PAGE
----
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Scabies is an itchy rash caused by the human scabies mite. It is spread easily through close physical contact.

With the right treatment it can be cured easily.

  • About scabies
  • Symptoms
  • Complications
  • Diagnosis
  • Treatment
  • Help and support
  • Further information
  • Sources
  • Related topics

About scabies

Scabies is caused by a tiny mite less than half a millimetre long called Sarcoptes scabiei. The scabies mites burrow into your skin, usually on the hands, wrists, ankles and male genitalia, where they live and lay their eggs.

People with a scabies infestation have an average of about 12 mites living under their skin. The presence of the mites, their eggs and their faeces cause an allergic reaction resulting in an intense itch and a rash.

Scabies can occur at any age, but it's most common among children.

How is scabies spread?

Scabies is highly contagious and is easily spread by direct touch. In adults this is often through sexual partners. Rarely, it can be spread through contact with bedding or clothes if the infested person has just been in contact with them. The scabies mite cannot live long without a host.

How common is it?

In the UK, about one in 1,000 people go to see their GP about scabies every month.

Scabies is more common in cities, in the north of the UK, among children and women, and during winter.

The number of scabies outbreaks seems to rise in populations in a regular cycle every 20 years, although no one knows why this is.


The scabies rash develops between two and six weeks after infestation but it can happen after only a couple of days if you have previously been affected. Intense itching develops which is often worse at night or when the skin is hot, for instance, after a bath or shower.

As well as itching and redness, scabies often causes small nodules or bumps on the skin that may be filled with pus. A scabies rash can also trigger other skin conditions such as eczema (itchy and scaly skin) or psoriasis (scaly skin). You may notice small burrow marks near the site of a scabies rash. These can be difficult to see as they may be obscured by the rash and marks caused by scratching. They look like thin and scaly zigzagging lines, less than a centimetre long. They are most easily seen on hands or feet.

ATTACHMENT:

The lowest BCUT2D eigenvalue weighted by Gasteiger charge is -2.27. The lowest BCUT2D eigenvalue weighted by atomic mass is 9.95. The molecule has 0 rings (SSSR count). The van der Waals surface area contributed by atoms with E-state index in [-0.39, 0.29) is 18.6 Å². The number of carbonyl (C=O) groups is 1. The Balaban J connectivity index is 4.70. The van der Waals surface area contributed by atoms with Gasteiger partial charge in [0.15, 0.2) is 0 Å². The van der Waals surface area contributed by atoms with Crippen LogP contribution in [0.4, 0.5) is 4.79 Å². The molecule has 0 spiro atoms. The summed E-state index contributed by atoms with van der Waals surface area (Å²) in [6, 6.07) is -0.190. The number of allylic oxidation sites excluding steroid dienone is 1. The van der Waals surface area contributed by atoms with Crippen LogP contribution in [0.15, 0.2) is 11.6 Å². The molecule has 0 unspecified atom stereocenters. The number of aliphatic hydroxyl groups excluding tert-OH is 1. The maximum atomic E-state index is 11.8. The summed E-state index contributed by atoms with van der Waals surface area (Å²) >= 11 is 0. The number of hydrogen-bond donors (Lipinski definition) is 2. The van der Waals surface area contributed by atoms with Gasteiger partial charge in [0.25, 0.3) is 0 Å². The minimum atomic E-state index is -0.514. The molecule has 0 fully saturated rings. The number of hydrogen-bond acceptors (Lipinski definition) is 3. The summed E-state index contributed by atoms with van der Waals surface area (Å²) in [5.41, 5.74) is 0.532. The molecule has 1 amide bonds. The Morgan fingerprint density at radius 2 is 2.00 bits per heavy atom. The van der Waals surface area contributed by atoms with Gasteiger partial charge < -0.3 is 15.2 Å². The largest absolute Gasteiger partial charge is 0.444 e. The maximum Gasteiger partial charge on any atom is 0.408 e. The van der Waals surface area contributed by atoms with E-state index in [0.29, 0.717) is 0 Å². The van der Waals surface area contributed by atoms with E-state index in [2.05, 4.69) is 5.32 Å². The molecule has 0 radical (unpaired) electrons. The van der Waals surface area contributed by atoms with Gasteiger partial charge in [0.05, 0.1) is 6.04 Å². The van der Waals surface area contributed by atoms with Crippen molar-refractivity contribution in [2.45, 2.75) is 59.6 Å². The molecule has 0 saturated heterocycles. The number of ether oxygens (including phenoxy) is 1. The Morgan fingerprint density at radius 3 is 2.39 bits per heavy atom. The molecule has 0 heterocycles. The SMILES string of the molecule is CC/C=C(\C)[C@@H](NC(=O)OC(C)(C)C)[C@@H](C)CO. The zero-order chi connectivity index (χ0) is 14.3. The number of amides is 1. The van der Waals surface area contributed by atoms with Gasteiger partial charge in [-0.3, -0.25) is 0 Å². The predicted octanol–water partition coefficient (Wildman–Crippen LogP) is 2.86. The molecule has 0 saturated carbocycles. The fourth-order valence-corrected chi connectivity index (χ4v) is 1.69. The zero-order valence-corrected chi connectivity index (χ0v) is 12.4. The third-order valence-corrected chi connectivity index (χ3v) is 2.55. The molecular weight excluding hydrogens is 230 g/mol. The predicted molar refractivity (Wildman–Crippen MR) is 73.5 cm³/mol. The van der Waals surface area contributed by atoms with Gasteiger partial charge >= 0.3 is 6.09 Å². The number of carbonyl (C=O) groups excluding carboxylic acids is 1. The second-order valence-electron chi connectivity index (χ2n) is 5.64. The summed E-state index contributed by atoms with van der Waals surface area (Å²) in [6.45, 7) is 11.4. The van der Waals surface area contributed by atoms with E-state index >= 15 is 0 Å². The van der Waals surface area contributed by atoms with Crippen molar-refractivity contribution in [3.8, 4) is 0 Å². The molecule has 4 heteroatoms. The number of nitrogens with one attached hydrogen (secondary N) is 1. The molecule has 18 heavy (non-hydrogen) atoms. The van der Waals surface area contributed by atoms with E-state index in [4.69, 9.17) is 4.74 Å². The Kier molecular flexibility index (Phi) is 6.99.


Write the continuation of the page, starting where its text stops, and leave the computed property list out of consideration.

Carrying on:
In adults, scabies most commonly occurs between and on fingers, on the wrist, feet, armpits, stomach, buttocks and genital areas. In women, scabies may occur around the nipples. In men, nodules on the testicles or penis are common.

In children, scabies is more likely to occur on the face, neck, scalp, palms and soles. Pus-filled nodules, especially on the palms and soles, are more common in children.

In young babies, scabies may cause widespread eczema, especially on the abdomen (tummy), chest and back. Pinkish-brown nodules may also develop.

If scabies isn't treated it won't go away, and may lead to other infections of the skin such as impetigo.


Sometimes a type of scabies called crusted or Norwegian scabies can develop. Crusts containing thousands of scabies mites form on the skin. Norwegian scabies isn't as itchy as normal scabies - it may not itch at all - but it is contagious and is often the cause of scabies outbreaks in institutions such as hospitals or care homes.

People who have a weakened immune system, such as those who have HIV infection or AIDS, or those who are taking drugs to suppress the immune system after a transplant, are more likely to develop Norwegian scabies. It is also more common in people with neurological conditions (which affect the central nervous system), and the elderly.